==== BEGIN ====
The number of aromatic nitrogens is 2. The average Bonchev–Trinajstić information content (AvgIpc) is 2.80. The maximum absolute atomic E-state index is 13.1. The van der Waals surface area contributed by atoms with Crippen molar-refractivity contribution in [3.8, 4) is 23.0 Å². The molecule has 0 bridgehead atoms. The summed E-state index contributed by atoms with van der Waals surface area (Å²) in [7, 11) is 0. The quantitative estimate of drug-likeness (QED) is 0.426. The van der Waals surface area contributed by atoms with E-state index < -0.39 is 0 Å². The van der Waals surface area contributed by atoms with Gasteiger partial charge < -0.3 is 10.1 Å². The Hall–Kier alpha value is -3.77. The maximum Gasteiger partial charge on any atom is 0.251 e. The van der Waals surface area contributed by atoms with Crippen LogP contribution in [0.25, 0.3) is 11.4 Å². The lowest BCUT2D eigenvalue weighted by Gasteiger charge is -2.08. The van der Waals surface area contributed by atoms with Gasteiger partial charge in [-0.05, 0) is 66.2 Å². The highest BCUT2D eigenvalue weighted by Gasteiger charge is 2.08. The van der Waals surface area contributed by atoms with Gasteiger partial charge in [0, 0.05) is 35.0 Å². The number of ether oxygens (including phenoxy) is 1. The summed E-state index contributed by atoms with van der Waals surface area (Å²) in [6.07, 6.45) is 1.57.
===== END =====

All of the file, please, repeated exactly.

The number of aromatic nitrogens is 2. The average Bonchev–Trinajstić information content (AvgIpc) is 2.80. The maximum absolute atomic E-state index is 13.1. The van der Waals surface area contributed by atoms with Crippen molar-refractivity contribution in [3.8, 4) is 23.0 Å². The molecule has 0 bridgehead atoms. The summed E-state index contributed by atoms with van der Waals surface area (Å²) in [7, 11) is 0. The quantitative estimate of drug-likeness (QED) is 0.426. The van der Waals surface area contributed by atoms with E-state index < -0.39 is 0 Å². The van der Waals surface area contributed by atoms with Gasteiger partial charge < -0.3 is 10.1 Å². The Hall–Kier alpha value is -3.77. The maximum Gasteiger partial charge on any atom is 0.251 e. The van der Waals surface area contributed by atoms with Crippen LogP contribution in [0.25, 0.3) is 11.4 Å². The lowest BCUT2D eigenvalue weighted by Gasteiger charge is -2.08. The van der Waals surface area contributed by atoms with Gasteiger partial charge in [-0.05, 0) is 66.2 Å². The highest BCUT2D eigenvalue weighted by Gasteiger charge is 2.08. The van der Waals surface area contributed by atoms with Gasteiger partial charge in [0, 0.05) is 35.0 Å². The number of ether oxygens (including phenoxy) is 1. The summed E-state index contributed by atoms with van der Waals surface area (Å²) in [6.07, 6.45) is 1.57.